I am not saying that the autist consciously dictates the terms of the relationship but that any time one person’s needs take precedence over everyone else’s, the relationship becomes unbalanced.

  • Comment by Elizabeth — January 9, 2009 @ 6:46 pm


    You’re right that the feedback loop can be broken on either end. But when one of the ends is a child, it’s the responsibility of the adult end to fix any problem the adult has. The child–especially the child with a problem (whether autism or something else–autism isn’t the only thing that impairs formation of the primary social bond)–is not capable of fixing it.

    Not saying it’s easy–it certainly is not–and not saying that even at best this creates a perfectly smooth relationship. There are moments of frantic despair anyway–but understanding what the goal is, and a little about how to get there, does offer some hope. It’s still a boatload of work and takes longer than with kids who don’t have problems.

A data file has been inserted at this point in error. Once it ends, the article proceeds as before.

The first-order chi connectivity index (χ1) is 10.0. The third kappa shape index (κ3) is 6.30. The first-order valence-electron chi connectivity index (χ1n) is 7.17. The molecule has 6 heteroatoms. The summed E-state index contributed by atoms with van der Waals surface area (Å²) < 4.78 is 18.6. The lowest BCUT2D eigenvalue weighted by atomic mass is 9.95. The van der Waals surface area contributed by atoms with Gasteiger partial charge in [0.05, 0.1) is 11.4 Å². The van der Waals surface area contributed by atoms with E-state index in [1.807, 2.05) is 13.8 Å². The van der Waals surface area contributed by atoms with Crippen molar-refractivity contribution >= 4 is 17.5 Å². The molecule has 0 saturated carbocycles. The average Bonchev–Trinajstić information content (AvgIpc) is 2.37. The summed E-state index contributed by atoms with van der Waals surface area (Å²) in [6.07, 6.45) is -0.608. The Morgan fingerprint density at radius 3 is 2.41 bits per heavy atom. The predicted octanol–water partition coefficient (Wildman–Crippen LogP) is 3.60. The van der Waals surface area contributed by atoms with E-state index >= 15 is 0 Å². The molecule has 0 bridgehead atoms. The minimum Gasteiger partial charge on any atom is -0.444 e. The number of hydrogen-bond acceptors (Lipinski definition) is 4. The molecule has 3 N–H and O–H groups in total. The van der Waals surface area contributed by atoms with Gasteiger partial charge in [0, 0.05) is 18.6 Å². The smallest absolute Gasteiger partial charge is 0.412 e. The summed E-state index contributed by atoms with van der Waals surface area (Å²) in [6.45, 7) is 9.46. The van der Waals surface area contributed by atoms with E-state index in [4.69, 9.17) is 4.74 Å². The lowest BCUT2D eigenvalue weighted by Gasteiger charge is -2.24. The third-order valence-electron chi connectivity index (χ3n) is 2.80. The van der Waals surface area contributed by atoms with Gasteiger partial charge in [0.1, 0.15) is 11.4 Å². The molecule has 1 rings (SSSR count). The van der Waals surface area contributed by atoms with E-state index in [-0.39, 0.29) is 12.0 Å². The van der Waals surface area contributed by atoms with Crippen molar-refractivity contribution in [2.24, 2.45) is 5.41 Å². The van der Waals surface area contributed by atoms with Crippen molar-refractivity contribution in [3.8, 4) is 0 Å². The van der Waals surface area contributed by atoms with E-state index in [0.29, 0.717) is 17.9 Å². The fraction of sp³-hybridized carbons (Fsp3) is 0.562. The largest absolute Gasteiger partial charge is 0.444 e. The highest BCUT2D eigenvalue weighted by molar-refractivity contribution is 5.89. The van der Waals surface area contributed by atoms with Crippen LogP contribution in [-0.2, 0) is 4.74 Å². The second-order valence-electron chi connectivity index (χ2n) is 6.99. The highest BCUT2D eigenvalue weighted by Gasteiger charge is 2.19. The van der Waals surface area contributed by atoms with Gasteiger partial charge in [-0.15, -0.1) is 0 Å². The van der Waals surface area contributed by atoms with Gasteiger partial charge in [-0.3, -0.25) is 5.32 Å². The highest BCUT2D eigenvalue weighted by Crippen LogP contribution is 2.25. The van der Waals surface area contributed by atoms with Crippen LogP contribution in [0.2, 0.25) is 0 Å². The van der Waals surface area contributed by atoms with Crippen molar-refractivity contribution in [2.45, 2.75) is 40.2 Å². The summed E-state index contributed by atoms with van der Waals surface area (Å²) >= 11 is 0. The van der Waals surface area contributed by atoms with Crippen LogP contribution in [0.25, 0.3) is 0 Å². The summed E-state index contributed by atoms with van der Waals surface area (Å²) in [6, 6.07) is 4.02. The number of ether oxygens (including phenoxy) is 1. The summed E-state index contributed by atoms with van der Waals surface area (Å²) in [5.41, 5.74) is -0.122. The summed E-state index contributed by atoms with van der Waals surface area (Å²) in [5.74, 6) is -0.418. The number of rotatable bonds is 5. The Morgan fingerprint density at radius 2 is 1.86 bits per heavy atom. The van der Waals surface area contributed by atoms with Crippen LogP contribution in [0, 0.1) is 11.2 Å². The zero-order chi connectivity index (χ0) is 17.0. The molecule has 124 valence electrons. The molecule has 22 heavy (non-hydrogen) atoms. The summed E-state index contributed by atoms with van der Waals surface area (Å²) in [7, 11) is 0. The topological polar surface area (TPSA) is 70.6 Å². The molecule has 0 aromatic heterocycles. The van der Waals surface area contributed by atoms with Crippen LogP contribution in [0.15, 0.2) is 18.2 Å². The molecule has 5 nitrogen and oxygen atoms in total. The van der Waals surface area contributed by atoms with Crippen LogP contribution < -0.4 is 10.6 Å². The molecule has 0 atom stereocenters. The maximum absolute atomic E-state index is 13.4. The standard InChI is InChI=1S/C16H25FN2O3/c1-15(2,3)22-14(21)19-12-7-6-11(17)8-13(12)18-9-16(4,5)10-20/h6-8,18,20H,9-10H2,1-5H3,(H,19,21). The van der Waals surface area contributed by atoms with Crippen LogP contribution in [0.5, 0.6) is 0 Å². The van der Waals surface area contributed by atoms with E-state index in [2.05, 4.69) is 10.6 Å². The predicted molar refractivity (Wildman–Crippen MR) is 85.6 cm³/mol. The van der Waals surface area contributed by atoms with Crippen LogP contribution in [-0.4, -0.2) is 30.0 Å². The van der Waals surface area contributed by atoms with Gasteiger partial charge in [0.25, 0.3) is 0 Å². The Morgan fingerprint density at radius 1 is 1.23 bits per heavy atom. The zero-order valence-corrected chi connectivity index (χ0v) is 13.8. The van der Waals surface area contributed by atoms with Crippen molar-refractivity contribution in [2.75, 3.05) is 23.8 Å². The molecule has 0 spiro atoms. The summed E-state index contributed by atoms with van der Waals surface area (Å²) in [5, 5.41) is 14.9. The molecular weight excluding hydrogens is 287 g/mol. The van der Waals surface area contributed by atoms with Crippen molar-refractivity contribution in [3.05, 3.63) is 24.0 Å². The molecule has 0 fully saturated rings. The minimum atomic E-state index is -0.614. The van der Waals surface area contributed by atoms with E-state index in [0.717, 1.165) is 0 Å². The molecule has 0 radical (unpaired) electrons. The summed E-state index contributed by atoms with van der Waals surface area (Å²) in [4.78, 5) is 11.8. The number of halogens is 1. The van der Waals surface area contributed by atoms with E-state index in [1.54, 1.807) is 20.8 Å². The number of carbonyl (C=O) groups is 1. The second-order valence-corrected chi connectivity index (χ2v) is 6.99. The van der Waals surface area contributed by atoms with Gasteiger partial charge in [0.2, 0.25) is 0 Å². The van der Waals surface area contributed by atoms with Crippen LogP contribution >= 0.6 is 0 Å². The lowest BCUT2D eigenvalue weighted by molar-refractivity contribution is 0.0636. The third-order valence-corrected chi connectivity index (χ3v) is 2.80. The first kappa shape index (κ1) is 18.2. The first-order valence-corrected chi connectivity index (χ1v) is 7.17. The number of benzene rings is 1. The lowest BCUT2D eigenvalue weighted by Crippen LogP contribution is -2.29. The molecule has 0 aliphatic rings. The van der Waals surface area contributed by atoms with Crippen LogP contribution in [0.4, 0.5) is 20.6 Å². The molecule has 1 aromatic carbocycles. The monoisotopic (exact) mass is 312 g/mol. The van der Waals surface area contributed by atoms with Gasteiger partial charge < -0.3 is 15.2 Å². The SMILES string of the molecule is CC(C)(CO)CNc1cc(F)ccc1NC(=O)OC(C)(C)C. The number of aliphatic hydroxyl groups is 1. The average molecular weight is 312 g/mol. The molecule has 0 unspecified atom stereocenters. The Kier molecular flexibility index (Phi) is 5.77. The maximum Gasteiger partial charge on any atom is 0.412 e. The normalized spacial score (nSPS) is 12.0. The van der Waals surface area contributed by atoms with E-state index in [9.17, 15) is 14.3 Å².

What I’ve seen is adults (parents, therapists, teachers) who do not understand what the essential nature of the loop is, and thus expend great effort–work themselves to burnout and hopelessness–doing things that don’t work because the initial conditions for success–that first experience of reciprocity–isn’t there. This isn’t an attack on them–they’re trying until they drop–but a lack of knowledge. My opinion anyway.

  • Comment by sari — January 10, 2009 @ 7:25 pm


    I’ve seen it both ways: parents/caregivers who, for whatever reason, give up and throw their kids away, and those who look for any chink in the armor, so to speak, in hopes of seeding a relationship.

    Finding that chink isn’t so easy when the child is totally non-responsive to outside stimuli. In some cases the child’s hardwiring (severe retardation and/or comorbid disorders) leave caregivers so exhausted that they switch into survival mode. And, while I agree that most behaviors serve a function, some seem to serve none -and- seem impossible to unteach or substitute.

    IOW, there may be no forward progress even when parents/caregivers understand the nature of the loop.

    You might enjoy Steve Gutstein’s “Autism, Aspergers: Solving the Relationship Puzzle”. Your philosophies are very similar.